Sunday, March 01, 2020

UPSEAA lecture 5, Iggy Sison and Del Monte pineapple farming

Last Thursday, I attended another UPSE Alumni Association (UPSEAA) Boardroom Lectures, the speaker was fellow UPSE alumni, Ignacio "Iggy" Sison, the Chief Corporate Officer of Del Monte Pacific Ltd (DMPL). The lecture was held at their office in BGC, Taguig City.

Iggy discussed their firm's many sustainability projects, details here,

Here Iggy getting the Certificate of Appreciation from UPSEAA President, Jeffrey Ng. Both are from batch 1986, along with VP Leni Robredo.

Towards the end of his lecture, Iggy showed photos of their wide pineapple plantation in Bukidnon, their big tractors, pesticide sprayer, drone, etc. Successful corporate farming, science-based including having plant geneticists and agronomists, having economies of scale. They don't own even a single hectare, the whole 26k+ hectares are under long term lease from many small landowners in the province. This points to a future corporate rice and corn farming, veggies and animal farming in the country.

I own a 2nd hand, small rotor tractor in Pangasinan for rent. A hand tractor works faster than carabao tilling by at least 5x, a rotor tractor works at least 5x faster than a hand tractor. Rotor operator says the small plots make the work slower, he has to make slow turns on edges, reverse, forward to another edge. An hectare of rice field is sometimes divided into 10 small plots, depending on elevation. That's small or micro farming.

Corporate farming will change these, huge straight plots for many hectares, use big rotor tractors that can work at least 20x faster than a hand tractor, farming costs go down, harvest and productivity go up, rice prices can significantly go down even without rice imports from TH, VN.

Not that I will go into corporate farming, am just a micro entrepreneur. But I will support big rich guys and companies going into corporate farming. Like what Del Monte does -- lease long term from small landowners, hire them, give them good pay, private but free education for their kids, private but free hospital, community services, etc. Win win for all, except perhaps for local and national politicians who will be unhappy to see more self reliant citizens, less dependent on them.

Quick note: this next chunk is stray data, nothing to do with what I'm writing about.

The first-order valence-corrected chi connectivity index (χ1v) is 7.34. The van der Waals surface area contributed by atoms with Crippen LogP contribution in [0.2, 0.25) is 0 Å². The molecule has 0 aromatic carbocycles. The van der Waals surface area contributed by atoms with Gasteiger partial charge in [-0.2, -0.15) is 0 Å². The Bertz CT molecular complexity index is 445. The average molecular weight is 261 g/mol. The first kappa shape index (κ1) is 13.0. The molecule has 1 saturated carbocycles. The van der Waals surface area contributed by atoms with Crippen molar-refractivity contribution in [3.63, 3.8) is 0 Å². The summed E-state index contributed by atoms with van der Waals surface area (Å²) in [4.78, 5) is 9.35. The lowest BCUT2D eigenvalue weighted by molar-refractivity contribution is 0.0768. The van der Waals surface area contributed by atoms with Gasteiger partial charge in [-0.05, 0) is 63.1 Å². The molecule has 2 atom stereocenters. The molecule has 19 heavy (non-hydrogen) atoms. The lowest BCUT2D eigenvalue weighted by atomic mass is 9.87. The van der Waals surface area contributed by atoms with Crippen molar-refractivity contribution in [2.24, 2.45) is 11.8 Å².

Sugarcane farming in Hda Luisita, Tarlac, even in my province Negros Occ., they are not in the corporate farming league, more of individual proprietorship and partnership, and not integrated to direct customers. Sugarcane goes straight to sugar milling companies, where profit is larger,

Another fellow UPSE alumni but not in the UPSEAA viber group, Reuel R. Hermoso, commented in my fb wall where I discussed Iggy's lecture. He wrote:

... Over the years, we've seen how the interest of younger people in agriculture seems to have waned. CARP with its land-to-the-tiller slogan looks good on paper and for the generation that actually tilled the land. But that generation is starting to die out, and their children are no longer interested in farming. It's the succession issue that DAR seemed to be trying to address but really couldn't because they were bent on their land distribution targets -- support through market access, R&D/extension, credit and financing, farming inputs, machinery, and infrastructure were there but were never enough to meet the beneficiaries' requirements.

It's really an uphill battle for many of them -- as well it should be. If the market is the basis for agricultural production, then naturally the less efficient, less productive ones will be left biting the dust. Majority of them will have to slide down to subsistence farming, and we don't like that. It doesn't help our poverty reduction targets, especially rural poverty.

In the end, I think corporate farming will be the only way to go. I just got back yesterday from Tugueguerao, and Dr. Arnold Elepaño (Dean of the College of Agricultural Engineering in UP Los Baños) and I made a side trip to the Isabela-La Suerte Rice Milling Corporation in San Manuel, Isabela. They have arguably the most modern rice processing facilities in the country, with a control room where just a couple of folks manage the flow of palay feedstock through the dehusking, sorting, silo storing, and eventual bagging of rice. They want to involve themselves in the upstream of farm production, because the present scale and volume of production is just too small for the level and amount of throughput that their system could optimally handle -- and it's HUGE. As in, boilerplate capacity is good as advertised! And with rice farming systems in this country still basically stuck in the mid-20th century, they have to literally grab the old carabao by the horns and pull it into 21st century, with upscale mechanization for tillers, transplanters, harvesters, and combines. I won't be surprised if AI/robotics are on the horizon.

Thanks for the great lecture again, Iggy.
Photos above from UPSEAA fb page.

See also:
UPSEAA lecture 1, Robina Gokongwei-Pe, July 20, 2019
UPSEAA lecture 2, DTI Sec. Mon Lopez, July 21, 2019 

UPSEAA lecture 3, Tito Ortiz, July 22, 2019 

UPSEAA lecture 4, Johanna Chua, August 4, 2019.

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